Larry Dignan

When Nokia launched an Android phone ahead of being acquired by Microsoft, I thought the idea was nutty. In many respects, I still do think the idea is a bit wacky. However, Steven J. Vaughan-Nichols made a compelling case in his rebuttal and swayed me from the "madness" argument made by Matthew Miller. Toss in the crowd vote and maybe Nokia's move is genius. Of course, Nokia and Microsoft need to execute.


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  • Meh to stockholders.

    "Who would Microsoft rather be? The software-as-a-service (SaaS) and infrastructure-as-a-service (IaaS) provider for hundreds of millions or the operating system provider for millions? I know which one my stockholders would appreciate more."

    Meh to stockholders. Microsoft should be a business, not a money handout.

    Besides, they likely will always be an OS provider. Otherwise, what's the point of their business anyways?

    If all you want is money, invest in the money market.
    Reply 83 Votes I'm Undecided
    • Whats the point?

      Applications of course. Service.

      Thats how Red Hat reached a billion/year - service contracts.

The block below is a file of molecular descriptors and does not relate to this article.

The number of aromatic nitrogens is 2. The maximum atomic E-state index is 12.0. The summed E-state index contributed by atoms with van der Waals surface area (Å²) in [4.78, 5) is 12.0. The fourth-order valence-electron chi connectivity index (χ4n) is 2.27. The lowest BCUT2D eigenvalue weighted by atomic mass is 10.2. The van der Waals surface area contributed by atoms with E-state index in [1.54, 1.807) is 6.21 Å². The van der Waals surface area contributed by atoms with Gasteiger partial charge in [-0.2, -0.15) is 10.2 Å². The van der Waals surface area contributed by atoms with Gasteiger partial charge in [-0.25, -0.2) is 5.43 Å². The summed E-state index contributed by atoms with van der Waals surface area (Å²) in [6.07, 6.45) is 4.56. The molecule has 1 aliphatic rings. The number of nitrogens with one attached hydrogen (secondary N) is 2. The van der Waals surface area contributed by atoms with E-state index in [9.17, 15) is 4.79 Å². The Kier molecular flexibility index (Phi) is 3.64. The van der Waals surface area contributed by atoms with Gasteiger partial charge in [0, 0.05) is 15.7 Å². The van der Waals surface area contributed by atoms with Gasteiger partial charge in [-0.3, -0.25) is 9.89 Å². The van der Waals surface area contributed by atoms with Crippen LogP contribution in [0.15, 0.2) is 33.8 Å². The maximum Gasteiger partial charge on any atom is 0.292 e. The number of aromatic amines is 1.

Reply 89 Votes I'm Undecided
      • A billion a year?

        Doesn't MS make billions per quarter?

        Which would be the most profitable direction for them, then?
        Reply 60 Votes I'm Undecided
        • They are loosing customers as it is.

          And CLAIMING to be transforming int a devices and SERVICE company.

          So yeah - it looks like that is the direction they will be going.
          Reply 61 Votes I'm Undecided
    • "Meh to stockholders?"

      Um, newsflash. The core duty of a corporate officer is to manage the company in a way that maximizes return on shareholder equity. This usually works best, of course, with happy customers but the duty is to the shareholder, not the customer. The BOD is, in theory, the voice of the shareholders. They hire and fire the CEO and, again in theory, set the strategy for the corporation. In practice, the CEO usually has a significant voice but in the end the BOD is in charge. Meaning the shareholders are in charge. This simple core truth of the publicly held corporation drives a lot of bad (short term) behavior but cannot be dismissed with a "meh".